Tips to avoid cyberattacks

by Angus Jones

Following an alarming rise in cyberattacks against Australian businesses, experts are warning January is a prime time for ransomware attacks. 

Cyberattacks are up 30% in the last six months as cybercriminals exploit the pandemic and the remote and ongoing pressure of remote working.

Experts are warning Australian small businesses owners to ensure their business is well set up in 2022 to avoid being a primary target for cybercrime.

Business Australia General Manager Products Phil Parisis says Australian small businesses can be easy targets with SME’s accounting for nearly half of all cyber-crime incidents. 

“Research shows that business owners are aware of cyber-crime, but they are just not prepared – 90% of attacks are still successful due to human error.

“We often hear from businesses that ‘I’m just a small law firm, a building company, why would anybody target me?’.

“The reality is that cybercriminals don’t necessarily target you. Mostly you become an accidental victim of a large, broad-scale phishing attack. Then all it takes is one employee to make a mistake and it triggers interest in your business.

“Attackers are also incredibly creative at playing on human emotions, creating links someone is most likely to click.

“We’ve seen a huge increase in phishing campaigns that revolved around trending topics like coronavirus vaccines.

“It’s the easiest way to infiltrate a business and hold it hostage – and there are TikTok videos showing exactly how this is done within minutes.

“Business Australia has launched Business Australia Cyber, specially designed to help small businesses learn how to spot cyber risks and prevent attacks with a Cyber Security Health Check.

Seven practical steps for businesses to prevent a cyberattacks in 2022

  1. Create a human firewall: Building a human firewall or educating yourself and employees is the most effective way of preventing a cyber-attack.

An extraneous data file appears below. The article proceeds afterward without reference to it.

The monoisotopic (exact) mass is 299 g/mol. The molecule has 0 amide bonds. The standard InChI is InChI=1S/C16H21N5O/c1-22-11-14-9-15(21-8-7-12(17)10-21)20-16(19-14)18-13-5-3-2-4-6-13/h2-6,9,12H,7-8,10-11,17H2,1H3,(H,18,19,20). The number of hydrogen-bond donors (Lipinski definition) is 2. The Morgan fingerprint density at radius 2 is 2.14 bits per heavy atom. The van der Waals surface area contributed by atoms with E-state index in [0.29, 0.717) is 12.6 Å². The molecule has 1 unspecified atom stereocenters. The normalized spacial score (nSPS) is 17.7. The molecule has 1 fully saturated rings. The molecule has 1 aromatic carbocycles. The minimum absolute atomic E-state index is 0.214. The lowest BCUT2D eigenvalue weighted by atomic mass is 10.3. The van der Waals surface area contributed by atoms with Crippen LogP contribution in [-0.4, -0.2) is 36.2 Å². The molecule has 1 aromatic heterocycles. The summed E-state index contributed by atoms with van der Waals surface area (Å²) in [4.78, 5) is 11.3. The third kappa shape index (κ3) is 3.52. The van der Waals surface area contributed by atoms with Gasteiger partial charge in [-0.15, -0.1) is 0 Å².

2. Protect your passwords: It’s critical that passwords are not easy to guess. It might be worth considering a password manager and a multi-factor authentication, providing a second wave of authentications.
  3. Beware of public Wifi: Logging on to a public Wifi is one of the easiest ways to get hacked. If you, or members of your team, are working remotely, a safer option hot spotting to their phone.
  4. Careful with what you buy: Cheap cables for iPhone charges have been found to have malware from, best to go with store approved products.
  5. Upgrade your software: Ensure all your devices’ operating systems are upgraded regularly. These will include recent security patches. 
  6. Consider insurance: Cyber insurance doesn’t reduce the risk; it reduces the financial impact of a cyber-attack. It can also help a business recover faster. 
  7. Update business policies and procedures: Ensure your business processes are up to date to protect, prevent and recover from any suspicious behaviour. 

Also read Small Business Answers guide to Internet Security.

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